Looking at buying a Scot

I am currently looking at buying a used Scot.  I have seen a number of old scot's in the 1500 series numbers for sale in a various places.

Are these boats competative w the new boats or can they be w/o too much money?  What are some of the things to look out for?

 Seems like w some of these old boats that you can pick up, by the time you add $2200 in sails, $1000 in various rigging and lines you would have been better off getting a newer boat that has been raced. I know about  the balsa floor issue.  When it goes bad, is it something that can be put off for a while or does it become a must fix?

I have 3 young boys. I am looking for something I can introduce them to racing with.  The Scot seems like a good fit.

At this point I am just looking, doing my research.

Would appreciate any info.

thanks

Jim

Comments

There are lots of good Scots

There are lots of good Scots that can be found, and the condition is more of an indicator than the number or age. You are right that you can buy a less tricked out boat for less money. Don't underestimate how much it can cost to do a lot of upgrades. Sometimes a decently rigged boat is cheaper, and you can spend your time practicing instead of tinkering. Sails are a consumable if you are really serious about racing, but if you have a decent set, the time with the tiller in hand, racing, is what will make you better. Success equals: 25% boat 25% sails 50% driver and crew Hook up with a good local fleet, and they usually know of good boats that are for sale. We have boats in our fleet from the sixties, 520 and 570 and they are generally in the hunt. We also have 58xx and 59xx boats and they do well also. Find a boat with a clean gelcoat finish, solid bottom, decent hardware and trailer, and buy a set of sails once you can feel the difference. Where are you located? Phil Scheetz FS 4086 Fleet 163. Lake Nockamixon

Phil Scheetz

FS 4086

Fleet 163, Nockamixon Sail Club

Sorry Phil, I thought I

Sorry Phil, I thought I replied to this yesterday, but i didn't see it.

I am in Newport News Va, so Fishing bay is my closest fleet.  I will stop by there some time when they are having an event and check things out. 

I am w you on the gelcoat bottom and I understand the importance of crew work.  I currently race a 505. A very crew work intensive boat.

I just want to find the best value in the 3500 - 4000 range.  I know I am at the low end of the budget, but I am not looking to win the nationals either.  Just want to have some fun with my kids.  I want to introduce them to racing and have fun along the way.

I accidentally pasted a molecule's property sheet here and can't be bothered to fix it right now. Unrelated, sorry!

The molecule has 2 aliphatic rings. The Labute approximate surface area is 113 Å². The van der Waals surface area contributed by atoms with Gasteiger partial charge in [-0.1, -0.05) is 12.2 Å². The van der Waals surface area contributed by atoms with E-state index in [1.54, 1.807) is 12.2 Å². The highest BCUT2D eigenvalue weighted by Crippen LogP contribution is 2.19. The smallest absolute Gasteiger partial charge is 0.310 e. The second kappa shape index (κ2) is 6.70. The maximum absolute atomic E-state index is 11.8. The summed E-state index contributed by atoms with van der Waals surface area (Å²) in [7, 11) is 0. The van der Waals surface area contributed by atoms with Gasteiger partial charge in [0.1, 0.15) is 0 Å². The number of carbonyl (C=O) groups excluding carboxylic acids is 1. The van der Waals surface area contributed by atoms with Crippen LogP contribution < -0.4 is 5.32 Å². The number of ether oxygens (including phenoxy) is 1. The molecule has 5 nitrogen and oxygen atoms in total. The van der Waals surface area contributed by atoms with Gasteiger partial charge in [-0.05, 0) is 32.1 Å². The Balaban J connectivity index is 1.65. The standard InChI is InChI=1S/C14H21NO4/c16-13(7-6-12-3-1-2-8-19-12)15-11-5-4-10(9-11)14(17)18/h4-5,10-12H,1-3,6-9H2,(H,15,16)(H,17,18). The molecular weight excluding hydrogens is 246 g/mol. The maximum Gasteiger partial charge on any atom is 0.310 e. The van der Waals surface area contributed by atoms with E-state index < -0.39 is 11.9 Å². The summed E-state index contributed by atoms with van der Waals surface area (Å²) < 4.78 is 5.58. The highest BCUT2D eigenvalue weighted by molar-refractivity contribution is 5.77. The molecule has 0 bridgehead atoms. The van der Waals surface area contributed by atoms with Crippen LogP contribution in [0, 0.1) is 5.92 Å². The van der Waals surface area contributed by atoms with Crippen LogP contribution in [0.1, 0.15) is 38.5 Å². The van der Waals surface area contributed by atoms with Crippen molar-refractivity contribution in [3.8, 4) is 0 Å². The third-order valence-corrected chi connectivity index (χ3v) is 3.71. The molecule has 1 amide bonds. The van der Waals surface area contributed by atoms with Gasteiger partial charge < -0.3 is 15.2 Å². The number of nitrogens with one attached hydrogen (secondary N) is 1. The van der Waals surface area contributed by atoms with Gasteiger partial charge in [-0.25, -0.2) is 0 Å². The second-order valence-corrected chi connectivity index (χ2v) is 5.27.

Are the older boats near min class weight or do they typcially run heavy?  Aside from the water in the floor issue, are the older boats still stiff?

thanks for the info and your time.

Jim Englert

Scots are built very sturdy

Scots are built very sturdy and don't tend to get soft over time as much as more lightly constructed boats. Only the first few years were in need of reinforcement. In general the Douglass and FSInc boats are very consistent. The Customflex boats vary a little more, but many are fast. For the price range you are considering you can probably find a 3000 or early 4000 series boat in good shape. Fishing Bay is a great club. You may also want to check with Harry at FS and Dave Neff at Selby Bay in Annapolis. Floor, finish, trailer, hardware and sails are the order I would use for selecting. The last three are easy to upgrade, the first two, not so much. I upgrade a little bit each year.

Phil Scheetz

FS 4086

Fleet 163, Nockamixon Sail Club

thanks,  After doing some

thanks,  After doing some other chatting, it seems like weighing the boat would be a good idea, especially if look at an older boat.  I have access to a digital scale.  I personally wouldn't sweat a hull that is 20lbs heavy, but much more then that I wouldn't be so sure.

  I like your order of importance....Floor, finish, trailer .... 

When inspecting the floor for wet balsa, if it's wet, does it get real squishy or is there so much glass it's hard to tell?

My guess is in an older boat, the wet floor is something you can almost count on, and the deck needs to be looked at, especially around the fittings.

You can tell by tapping with

You can tell by tapping with the handle of a screwdriver if the balsa is wet or soft. Age is not a reliable indicator for soft balsa. There are many old boats that were dry sailed and wintered indoors. There are also many newish boats that have been left outdoors, full of water in freeze/thaw conditions. If you want to weight the boat you need a hoist and you need to remove the rigging. When they measure at NACs the boats are empty. Phil

Phil Scheetz

FS 4086

Fleet 163, Nockamixon Sail Club

Thanks for the balso info.

Thanks for the balso info. For weighing,  I will bring a copy of the hand book, to make sure I have the details right but bascially it looks like 675 w everything out, including cb and rudder.

sometimes it's not practical to weigh, but more often then not, you can find a way to weigh.  :)

I would try to weigh with the

I would try to weigh with the board in. It is a hassle to remove, unless you have the boat in the water to put it down. I would presume you will be mainly looking at boats on dry land on trailers. The handbook gives the weight of the board. The all-up weight with the board is what you will sail anyway. Look inland, where boats are often stored in barns, and the metal parts have seen mainly fresh water. Phil

Phil Scheetz

FS 4086

Fleet 163, Nockamixon Sail Club